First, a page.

Mayur Sands Come To The Market
In a variation of the coals-to-Newcastle theme, this eclectic multi-commodity resource house plans to ship one million tonnes of sand from PNG to Sydney.
Don’t we have a surfeit of the stuff already - and not just on Bondi Beach?
Apparently not: Mayur’s sand is the high quality fine-grained variety, valued by the cement makers and it’s short supply in the Sydney region.
According to Mayur CEO Paul Mulder, most of the construction sand is supplied from quarries in the Newcastle region and then trucked to Sydney at great cost.
It’s cheaper to ship the stuff from PNG, where the sand will be an otherwise waste product from Mayur’s proposed Orokolo Bay mineral and industrial sands project on the southern coast.
The Singapore-incorporated, Brisbane headquartered Mayur is currently in the throes of raising up to $15.5m ahead of its September 1 ASX listing.
The offer looks like being well oversubscribed ahead of its August 18 close date.
Mayur’s PNG assets also include limestone, copper-gold tenements and coal projects, as well as a planned coal-fired power station to be built near the industrial city of Lae in Morobe Province.
The Orokolo Bay industrial and mineral sands project looks like being the first project up and running, based on a simple open-cut operation to extract five products including titanomagnetite (iron ore), industrial magnetite, zircon-rich heavy metal concentrates and high grade free silica sand.
The project remains subject to a definitive feasibility study, with total capex of just US$22 million to bring the project into production.
With more than 12,000 square kilometres of highly prospective exploration tenements available to be drilled, Mayur is confident enough to plan trial shipments to customers in China and Japan within 14 months.
Costed at $110m, the Lae power project involves shipping coal from Mayur’s Depot Creek project in the south of the country, which boasts the first complaint coal resource in PNG, at 11.4 million tonnes. The power plant, which has been granted environmental approval, remains subject to a power purchasing agreement execution with the state-owned utility PNG Power.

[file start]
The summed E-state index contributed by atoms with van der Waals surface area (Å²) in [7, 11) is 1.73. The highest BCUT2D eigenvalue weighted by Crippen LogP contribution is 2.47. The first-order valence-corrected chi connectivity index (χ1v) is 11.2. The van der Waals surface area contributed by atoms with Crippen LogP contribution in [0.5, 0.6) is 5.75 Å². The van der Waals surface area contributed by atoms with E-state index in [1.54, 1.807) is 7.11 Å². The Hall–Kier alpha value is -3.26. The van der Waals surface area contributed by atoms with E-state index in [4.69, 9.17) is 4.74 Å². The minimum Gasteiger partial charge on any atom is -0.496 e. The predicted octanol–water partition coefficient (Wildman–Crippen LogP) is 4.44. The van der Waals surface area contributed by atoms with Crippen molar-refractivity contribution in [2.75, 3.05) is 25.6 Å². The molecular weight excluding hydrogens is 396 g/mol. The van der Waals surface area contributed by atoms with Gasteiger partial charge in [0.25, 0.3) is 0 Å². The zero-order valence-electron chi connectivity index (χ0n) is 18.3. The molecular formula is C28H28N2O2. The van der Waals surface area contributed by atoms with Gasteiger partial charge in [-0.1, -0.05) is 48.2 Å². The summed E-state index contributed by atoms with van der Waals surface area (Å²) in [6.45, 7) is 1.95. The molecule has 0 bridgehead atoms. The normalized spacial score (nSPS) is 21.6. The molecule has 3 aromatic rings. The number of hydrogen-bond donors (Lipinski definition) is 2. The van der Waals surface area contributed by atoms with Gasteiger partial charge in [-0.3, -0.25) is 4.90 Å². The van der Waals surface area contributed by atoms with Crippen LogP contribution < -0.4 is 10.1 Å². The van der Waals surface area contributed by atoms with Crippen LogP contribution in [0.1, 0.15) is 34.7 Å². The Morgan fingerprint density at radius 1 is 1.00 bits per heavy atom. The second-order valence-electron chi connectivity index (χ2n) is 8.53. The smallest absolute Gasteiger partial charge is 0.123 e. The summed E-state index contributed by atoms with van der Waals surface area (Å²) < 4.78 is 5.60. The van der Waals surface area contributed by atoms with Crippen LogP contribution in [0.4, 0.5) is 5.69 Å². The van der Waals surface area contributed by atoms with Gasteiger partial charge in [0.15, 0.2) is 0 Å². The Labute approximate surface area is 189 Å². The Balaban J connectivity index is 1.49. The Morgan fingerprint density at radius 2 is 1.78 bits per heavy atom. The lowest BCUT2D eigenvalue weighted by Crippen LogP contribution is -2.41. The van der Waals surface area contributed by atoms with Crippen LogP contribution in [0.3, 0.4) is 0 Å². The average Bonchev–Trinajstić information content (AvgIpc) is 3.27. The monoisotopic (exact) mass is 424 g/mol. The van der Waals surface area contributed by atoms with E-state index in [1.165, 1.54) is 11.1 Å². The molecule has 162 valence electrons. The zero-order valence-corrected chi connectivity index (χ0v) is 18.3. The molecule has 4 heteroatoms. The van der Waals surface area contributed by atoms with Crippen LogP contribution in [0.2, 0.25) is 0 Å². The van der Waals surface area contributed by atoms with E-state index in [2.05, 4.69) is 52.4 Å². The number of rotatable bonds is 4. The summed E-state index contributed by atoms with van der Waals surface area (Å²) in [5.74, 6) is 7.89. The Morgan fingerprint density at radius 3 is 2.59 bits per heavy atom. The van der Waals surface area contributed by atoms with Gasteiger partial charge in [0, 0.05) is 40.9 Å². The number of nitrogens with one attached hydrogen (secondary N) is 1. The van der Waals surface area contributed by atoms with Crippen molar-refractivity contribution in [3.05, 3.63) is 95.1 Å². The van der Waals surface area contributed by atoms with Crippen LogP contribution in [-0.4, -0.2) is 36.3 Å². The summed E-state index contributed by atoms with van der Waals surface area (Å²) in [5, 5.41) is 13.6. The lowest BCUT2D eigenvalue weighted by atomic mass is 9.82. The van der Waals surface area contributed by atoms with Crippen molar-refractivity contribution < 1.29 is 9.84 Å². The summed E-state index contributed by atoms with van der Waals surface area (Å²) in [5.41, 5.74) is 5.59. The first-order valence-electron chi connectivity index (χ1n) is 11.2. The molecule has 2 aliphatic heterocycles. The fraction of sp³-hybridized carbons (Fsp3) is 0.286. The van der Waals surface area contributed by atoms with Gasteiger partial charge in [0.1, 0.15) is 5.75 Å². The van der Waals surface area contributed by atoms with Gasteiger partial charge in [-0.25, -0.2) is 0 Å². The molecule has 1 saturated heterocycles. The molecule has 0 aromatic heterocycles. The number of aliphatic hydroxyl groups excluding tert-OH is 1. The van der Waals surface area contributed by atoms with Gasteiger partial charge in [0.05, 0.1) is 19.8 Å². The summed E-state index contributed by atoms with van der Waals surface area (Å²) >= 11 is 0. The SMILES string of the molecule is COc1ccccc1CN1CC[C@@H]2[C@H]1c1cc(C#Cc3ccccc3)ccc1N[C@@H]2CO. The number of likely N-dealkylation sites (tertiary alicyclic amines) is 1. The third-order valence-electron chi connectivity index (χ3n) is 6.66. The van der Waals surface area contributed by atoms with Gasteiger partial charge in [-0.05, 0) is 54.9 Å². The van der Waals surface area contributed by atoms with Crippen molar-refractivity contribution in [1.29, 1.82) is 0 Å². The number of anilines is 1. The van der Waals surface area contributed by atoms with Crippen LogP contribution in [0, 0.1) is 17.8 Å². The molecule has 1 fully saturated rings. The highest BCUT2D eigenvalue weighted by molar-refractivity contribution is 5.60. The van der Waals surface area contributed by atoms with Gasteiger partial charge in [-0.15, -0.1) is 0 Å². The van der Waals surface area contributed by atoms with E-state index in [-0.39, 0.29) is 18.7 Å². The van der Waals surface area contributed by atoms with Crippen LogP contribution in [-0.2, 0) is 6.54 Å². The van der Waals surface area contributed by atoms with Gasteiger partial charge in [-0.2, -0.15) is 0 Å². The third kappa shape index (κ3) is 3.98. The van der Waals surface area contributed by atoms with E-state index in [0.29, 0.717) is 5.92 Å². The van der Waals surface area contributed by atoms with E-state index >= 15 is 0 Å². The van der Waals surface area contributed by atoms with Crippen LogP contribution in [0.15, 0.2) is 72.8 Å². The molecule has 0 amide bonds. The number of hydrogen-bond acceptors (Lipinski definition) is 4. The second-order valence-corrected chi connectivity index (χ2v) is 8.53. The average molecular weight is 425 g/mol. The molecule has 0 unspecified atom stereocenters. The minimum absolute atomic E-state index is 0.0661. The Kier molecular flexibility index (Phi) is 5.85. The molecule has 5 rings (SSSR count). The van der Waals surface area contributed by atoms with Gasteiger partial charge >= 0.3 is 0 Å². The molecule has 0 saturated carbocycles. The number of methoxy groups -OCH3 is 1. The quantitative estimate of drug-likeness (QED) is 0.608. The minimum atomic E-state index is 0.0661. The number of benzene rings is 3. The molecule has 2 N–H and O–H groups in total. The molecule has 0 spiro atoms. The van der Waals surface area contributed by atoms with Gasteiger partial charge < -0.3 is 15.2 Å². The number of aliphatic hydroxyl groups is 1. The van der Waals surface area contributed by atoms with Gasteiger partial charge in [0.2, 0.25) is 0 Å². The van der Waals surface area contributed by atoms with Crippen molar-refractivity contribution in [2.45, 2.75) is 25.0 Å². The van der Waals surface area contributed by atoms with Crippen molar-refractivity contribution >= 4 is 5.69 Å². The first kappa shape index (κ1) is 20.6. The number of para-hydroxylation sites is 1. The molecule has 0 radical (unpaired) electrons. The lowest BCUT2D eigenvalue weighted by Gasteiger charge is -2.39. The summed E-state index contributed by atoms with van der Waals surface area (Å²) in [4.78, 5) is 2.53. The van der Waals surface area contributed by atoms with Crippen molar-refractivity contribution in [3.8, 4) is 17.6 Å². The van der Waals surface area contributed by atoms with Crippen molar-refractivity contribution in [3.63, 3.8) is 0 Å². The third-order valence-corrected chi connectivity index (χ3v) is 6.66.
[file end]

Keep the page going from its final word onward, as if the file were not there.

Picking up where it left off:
The process has been delayed because of the country’s recent election, that last week saw controversial PM Peter O’Neill and his People’s National Congress win a second term.
While approval is no Lae-down misere, Mulder seems confident the power project will ultimately prevail because of the need for reliable, low cost electricity.
While Mayur holds several gold and copper interests in PNG, the main focus is on the Feni Island gold tenement in New Ireland, currently rated as a 650,000-ounce resource.
Meanwhile Mayur’s undeveloped Port Moresby Limestone Project aims to supply the domestic PNG market with the cement making and agricultural material, which currently relies on imports from New Zealand and Thailand.
Apart from the freight advantage, the deposit is high grade and at surface.
Mulder knows a thing or two about developing projects, having run Hancock Prospecting’s coal interests for Gina Rinehart between 2007 and 2014.
The New Criterion is authored by Tim Boreham.
Many readers will remember Boreham as author of the Criterion column in The Australian newspaper, for well over a decade. He also has more than three decades' experience of business reporting across three major publications.
Tim Boreham has now joined Independent Investment Research and is proud to present The New Criterion, which will honour the style and purpose of the old column. These were based on covering largely ignored small to mid cap stocks in an accessible and entertaining manner for both retail and professional investors.
Disclaimer: The author nor Independent Investment Research have received a fee or any kind of inducement for this article. The New Criterion is not intended as specific investment advice and readers should contact a licensed financial adviser.